If the eschatological instruction in 4:13-18 was meant to encourage believers, that in 5:1-11 has the purpose of exhorting them regarding how they should conduct themselves in this end-time. The imminence of the end, seen throughout the letter (cf. discussion in Part 1), and emphasized again in the previous section, now takes on greater urgency and importance. Paul begins with a question of chronology—an aspect of eschatology that seems to be of perennial concern for Christians. On this point, the relationship between 1 and 2 Thessalonians is of some significance, as to whether: (a) 2 Thessalonians was indeed written by Paul, and (b) if was written prior to 1 Thessalonians or after. This will be discussed in more detail in Part 3 (on 2 Thess 2:1-12), but it must be noted here that, according to 2 Thess 2:1-2, there would seem to have been some confusion, on the part of the Thessalonians, on the relationship between the end-time generally and the specific event/moment known by the expression “the day of the Lord”. Here, in 1 Thess 5:1, Paul refers generally to the chronological dimension of the end-time events:

“But about the periods and moments (of time), brothers, you hold no occasion [i.e. there is no need] (for me) to write to you…”

He pairs together the plural nouns xro/noi and kairoi/; both xro/no$ and kairo/$ essentially refer to “time”, but with a slight difference—xro/no$ tends to indicate a period of time, and kairo/$ a point in time. Probably the words used in tandem here represent a hendiadys (i.e. two terms for one thing), and refer generally to any chronological questions about exactly when the end will come. This “end” more or less corresponds to the “day of the Lord” in 2 Thess 2:1ff—that is, the moment when Jesus appears and the final Judgment comes upon humankind. Paul uses the same expression (“day of the Lord”, h(me/ra kuri/ou) here in verse 2:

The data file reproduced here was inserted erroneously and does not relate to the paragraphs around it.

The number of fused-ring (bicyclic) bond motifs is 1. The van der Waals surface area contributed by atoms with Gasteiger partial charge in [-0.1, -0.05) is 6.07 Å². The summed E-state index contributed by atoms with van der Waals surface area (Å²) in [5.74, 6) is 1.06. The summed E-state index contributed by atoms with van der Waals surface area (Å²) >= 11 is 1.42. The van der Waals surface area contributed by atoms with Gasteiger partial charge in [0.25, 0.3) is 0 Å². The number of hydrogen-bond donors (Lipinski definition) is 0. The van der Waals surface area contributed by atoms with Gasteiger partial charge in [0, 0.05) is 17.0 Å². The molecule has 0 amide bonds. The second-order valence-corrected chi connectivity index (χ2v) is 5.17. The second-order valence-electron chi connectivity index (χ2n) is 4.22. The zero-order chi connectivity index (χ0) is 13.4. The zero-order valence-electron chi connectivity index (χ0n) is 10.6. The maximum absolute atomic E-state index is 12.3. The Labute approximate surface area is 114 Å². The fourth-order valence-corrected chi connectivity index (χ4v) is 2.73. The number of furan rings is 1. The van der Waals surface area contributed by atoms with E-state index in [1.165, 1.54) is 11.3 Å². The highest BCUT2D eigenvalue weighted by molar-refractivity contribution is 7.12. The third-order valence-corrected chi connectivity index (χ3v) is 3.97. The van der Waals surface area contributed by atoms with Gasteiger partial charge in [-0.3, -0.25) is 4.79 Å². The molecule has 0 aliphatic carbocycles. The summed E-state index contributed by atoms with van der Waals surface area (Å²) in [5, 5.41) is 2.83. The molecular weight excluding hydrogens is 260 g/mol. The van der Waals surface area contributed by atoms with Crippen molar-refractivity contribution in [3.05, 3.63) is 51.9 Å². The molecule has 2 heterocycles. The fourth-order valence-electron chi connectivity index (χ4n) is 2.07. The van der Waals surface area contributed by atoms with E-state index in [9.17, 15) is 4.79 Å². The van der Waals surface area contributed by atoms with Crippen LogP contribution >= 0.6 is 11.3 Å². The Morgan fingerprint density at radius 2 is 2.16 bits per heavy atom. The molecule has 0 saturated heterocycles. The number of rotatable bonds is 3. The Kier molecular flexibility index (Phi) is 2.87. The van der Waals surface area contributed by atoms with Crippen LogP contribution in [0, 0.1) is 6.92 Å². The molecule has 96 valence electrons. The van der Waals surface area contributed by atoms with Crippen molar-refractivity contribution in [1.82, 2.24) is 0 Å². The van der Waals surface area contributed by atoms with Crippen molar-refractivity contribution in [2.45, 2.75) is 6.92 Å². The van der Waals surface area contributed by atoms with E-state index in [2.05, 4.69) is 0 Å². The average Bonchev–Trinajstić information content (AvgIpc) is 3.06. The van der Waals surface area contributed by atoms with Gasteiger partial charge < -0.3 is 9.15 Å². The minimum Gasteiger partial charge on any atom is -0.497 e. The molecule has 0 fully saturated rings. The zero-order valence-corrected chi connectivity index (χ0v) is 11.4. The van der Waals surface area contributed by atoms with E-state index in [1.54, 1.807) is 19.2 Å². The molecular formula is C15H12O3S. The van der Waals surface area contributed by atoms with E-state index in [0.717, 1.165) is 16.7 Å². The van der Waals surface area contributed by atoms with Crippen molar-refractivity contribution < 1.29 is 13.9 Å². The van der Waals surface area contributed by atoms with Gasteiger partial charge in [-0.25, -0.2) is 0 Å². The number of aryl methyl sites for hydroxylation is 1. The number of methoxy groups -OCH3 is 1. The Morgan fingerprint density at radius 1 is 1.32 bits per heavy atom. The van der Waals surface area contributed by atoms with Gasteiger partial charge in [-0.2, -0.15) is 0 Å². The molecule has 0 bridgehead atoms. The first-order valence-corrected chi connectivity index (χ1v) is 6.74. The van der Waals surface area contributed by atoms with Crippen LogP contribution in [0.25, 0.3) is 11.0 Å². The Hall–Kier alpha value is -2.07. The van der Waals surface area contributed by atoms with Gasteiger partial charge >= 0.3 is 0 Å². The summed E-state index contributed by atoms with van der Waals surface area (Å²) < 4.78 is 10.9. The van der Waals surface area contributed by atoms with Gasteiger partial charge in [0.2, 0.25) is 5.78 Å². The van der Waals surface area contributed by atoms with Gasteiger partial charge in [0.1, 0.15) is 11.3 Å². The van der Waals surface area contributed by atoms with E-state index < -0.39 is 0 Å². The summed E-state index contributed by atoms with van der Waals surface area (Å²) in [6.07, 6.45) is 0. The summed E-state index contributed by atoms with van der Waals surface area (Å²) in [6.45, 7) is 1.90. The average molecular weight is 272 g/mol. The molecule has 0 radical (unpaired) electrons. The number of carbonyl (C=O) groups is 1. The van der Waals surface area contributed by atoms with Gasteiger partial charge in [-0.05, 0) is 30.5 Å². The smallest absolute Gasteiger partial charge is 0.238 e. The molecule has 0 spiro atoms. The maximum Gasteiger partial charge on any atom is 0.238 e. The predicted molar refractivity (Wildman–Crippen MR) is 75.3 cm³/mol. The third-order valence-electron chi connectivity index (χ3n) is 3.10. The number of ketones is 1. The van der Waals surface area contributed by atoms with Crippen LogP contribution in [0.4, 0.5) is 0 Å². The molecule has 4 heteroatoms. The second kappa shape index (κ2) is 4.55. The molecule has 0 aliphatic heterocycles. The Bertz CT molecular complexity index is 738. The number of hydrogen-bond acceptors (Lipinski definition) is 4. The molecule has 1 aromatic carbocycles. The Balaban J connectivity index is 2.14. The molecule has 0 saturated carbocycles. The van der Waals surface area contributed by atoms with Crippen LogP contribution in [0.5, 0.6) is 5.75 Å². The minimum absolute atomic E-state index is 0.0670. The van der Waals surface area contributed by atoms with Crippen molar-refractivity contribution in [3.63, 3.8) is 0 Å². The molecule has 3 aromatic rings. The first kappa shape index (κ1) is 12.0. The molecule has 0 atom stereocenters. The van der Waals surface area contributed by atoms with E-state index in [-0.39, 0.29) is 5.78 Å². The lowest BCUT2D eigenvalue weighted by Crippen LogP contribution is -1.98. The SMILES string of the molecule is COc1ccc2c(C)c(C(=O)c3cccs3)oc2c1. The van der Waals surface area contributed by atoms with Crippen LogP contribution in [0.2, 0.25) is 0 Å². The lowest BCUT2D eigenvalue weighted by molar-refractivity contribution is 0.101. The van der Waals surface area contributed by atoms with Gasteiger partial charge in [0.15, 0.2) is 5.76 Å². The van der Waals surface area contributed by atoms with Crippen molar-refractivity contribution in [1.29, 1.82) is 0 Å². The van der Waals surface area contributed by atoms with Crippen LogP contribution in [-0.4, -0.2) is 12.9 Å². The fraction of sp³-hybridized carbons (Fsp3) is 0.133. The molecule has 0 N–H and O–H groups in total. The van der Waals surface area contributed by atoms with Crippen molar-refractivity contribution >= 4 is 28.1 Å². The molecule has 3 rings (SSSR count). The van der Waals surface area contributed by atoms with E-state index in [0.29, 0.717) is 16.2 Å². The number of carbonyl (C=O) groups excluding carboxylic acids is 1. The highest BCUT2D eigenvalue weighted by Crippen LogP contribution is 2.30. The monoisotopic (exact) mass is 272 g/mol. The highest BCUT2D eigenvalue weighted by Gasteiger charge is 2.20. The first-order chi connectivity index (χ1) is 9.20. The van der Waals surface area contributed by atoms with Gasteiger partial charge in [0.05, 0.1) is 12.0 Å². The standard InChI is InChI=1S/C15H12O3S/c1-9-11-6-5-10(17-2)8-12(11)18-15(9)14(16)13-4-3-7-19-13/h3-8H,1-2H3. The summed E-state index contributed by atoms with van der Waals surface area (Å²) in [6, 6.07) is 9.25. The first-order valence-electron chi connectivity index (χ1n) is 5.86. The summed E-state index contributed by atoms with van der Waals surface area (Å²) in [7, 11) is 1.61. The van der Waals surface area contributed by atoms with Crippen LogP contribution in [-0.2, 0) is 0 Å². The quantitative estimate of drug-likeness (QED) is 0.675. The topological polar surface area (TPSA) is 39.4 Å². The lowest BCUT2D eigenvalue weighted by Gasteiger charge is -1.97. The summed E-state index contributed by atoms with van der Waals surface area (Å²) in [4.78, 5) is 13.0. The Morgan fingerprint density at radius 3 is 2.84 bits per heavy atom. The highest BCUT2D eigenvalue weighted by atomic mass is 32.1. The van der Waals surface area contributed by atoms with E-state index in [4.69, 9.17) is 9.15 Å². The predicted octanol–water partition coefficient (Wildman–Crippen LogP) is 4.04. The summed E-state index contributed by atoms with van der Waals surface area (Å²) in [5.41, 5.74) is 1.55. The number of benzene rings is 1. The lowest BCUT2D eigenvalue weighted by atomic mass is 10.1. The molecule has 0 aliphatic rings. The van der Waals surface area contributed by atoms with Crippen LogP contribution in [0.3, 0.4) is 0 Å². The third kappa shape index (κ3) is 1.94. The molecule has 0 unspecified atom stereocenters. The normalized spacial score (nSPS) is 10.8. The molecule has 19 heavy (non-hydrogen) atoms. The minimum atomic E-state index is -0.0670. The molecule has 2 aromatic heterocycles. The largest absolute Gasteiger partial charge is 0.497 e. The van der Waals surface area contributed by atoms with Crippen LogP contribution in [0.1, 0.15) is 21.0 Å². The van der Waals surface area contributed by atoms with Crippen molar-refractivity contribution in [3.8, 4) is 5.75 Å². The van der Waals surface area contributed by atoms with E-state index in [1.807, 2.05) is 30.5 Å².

“…for you (your)selves have seen [i.e. known] precisely that ‘the day of the Lord so comes as a stealer in (the) night’.”

I think it quite possible that Paul is quoting a proverbial saying (perhaps coming from Jesus, cf. Matt 24:43; Lk 12:39). Clearly the thrust of the saying is that the “day of the Lord” will come at a time when people are, or may be, caught unaware. The middle of the night is a time when people are asleep, but it also reflects a period of darkness. Paul plays on both of these aspects in the exhortation that follows; as such, he cleverly shifts the discussion from interest over when the end will occur, to how the Thessalonian believers ought to think and act while living in the end-time. However, the traditional imagery of the unexpectedness of the end continues to be brought out in verse 3:

“(And) when they should say, ‘peace and security’, then (it is that), without (any) shining forth [a)fni/dio$], destruction [o&leqro$] will stand upon them, just as the pain (that comes) for the (woman) holding (a child) in the womb, and they shall not flee out (of it).”